The issue isn’t even so much that the randomness can snap-kill you, but that it can whittle you down. For instance: if enemies attack your crystal, the damage is measured in Dust that you lose. Lose enough Dust, and you lose the ability to power some rooms. Which means you’ll get more enemies. Which means more hits to your crystal. Which means… Similarly, running out of Food and Industry can slowly grind you down. And there’s very little you can do about this.
Of course, for a roguelike, randomness is the name of the game. That in and by of itself isn’t what I’m complaining about. But particularly in Dungeon of the Endless, it sometimes feels like there’s very little connect between the levels that you play. You keep your heroes, of course, and you also keep the stockpiles of Food, Industry, and Science you’ve built up. But no Dust, though. And since Dust is the core resource that determines enemy attack severity… there’s not all that much you can do to soften the blow of a bad level roll.
And if you flare out on a bad level, you lose a lot of time and progress.
The thing to understand is that Dungeon of the Endless is rather a slow game. Not only is floor-exploration a fairly cautious affair, but your heroes are just not that fast. And with dungeon sizes being what they are… Exploring early floors takes several minutes already, five or so, and that only gets worse as you advance. With all the running back-and-forth involved in wave defense, I think the higher floors can easily run you fifteen, twenty minutes apiece.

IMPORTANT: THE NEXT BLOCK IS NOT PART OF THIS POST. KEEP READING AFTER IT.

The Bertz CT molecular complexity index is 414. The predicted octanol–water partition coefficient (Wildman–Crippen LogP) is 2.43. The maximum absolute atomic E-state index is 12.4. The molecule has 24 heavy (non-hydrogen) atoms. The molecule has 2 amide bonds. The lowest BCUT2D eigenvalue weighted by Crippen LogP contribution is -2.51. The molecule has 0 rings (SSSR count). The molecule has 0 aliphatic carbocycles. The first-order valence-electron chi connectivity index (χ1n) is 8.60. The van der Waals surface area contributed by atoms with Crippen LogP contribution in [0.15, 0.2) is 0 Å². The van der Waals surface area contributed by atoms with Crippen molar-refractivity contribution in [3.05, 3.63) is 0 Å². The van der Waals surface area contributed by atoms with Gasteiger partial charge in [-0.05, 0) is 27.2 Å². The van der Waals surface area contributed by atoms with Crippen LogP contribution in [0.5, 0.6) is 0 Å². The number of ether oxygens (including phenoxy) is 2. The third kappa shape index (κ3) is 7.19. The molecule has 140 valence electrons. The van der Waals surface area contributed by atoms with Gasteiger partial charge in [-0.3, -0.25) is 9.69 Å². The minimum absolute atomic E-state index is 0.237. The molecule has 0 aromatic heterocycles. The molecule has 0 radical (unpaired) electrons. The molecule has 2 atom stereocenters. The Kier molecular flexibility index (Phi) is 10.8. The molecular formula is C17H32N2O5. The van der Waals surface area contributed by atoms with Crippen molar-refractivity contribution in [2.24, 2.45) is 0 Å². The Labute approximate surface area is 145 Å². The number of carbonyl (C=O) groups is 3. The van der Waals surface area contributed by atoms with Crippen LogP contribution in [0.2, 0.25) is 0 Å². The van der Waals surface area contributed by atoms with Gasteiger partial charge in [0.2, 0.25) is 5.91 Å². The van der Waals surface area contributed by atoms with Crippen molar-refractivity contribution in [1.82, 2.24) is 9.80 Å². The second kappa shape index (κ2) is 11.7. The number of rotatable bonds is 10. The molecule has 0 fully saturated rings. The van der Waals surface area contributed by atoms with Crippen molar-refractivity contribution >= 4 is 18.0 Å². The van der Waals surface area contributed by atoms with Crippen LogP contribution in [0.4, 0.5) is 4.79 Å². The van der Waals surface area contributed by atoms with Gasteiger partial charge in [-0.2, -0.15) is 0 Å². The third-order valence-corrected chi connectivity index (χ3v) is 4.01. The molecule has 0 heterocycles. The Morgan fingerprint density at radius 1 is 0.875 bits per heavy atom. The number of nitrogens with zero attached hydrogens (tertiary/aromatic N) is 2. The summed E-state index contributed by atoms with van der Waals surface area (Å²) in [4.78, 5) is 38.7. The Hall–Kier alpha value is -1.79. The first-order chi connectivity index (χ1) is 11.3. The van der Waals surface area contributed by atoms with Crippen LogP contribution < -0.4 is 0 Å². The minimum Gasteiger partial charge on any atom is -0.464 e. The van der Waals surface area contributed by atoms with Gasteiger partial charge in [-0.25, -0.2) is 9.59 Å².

And there’s twelve of those suckers overall.
This, I think, is the biggest difference between Dungeon of the Endless, and most other roguelikes. I can get killed in The Binding Of Isaac or Spelunky because of a bad roll just as easily as in this game. But in those games, even dying late into it, I’m looking at half an hour or so of time spent with no payoff. In Dungeon of the Endless, dying on floor 10 can represent a two, three hour approach. Down the drain.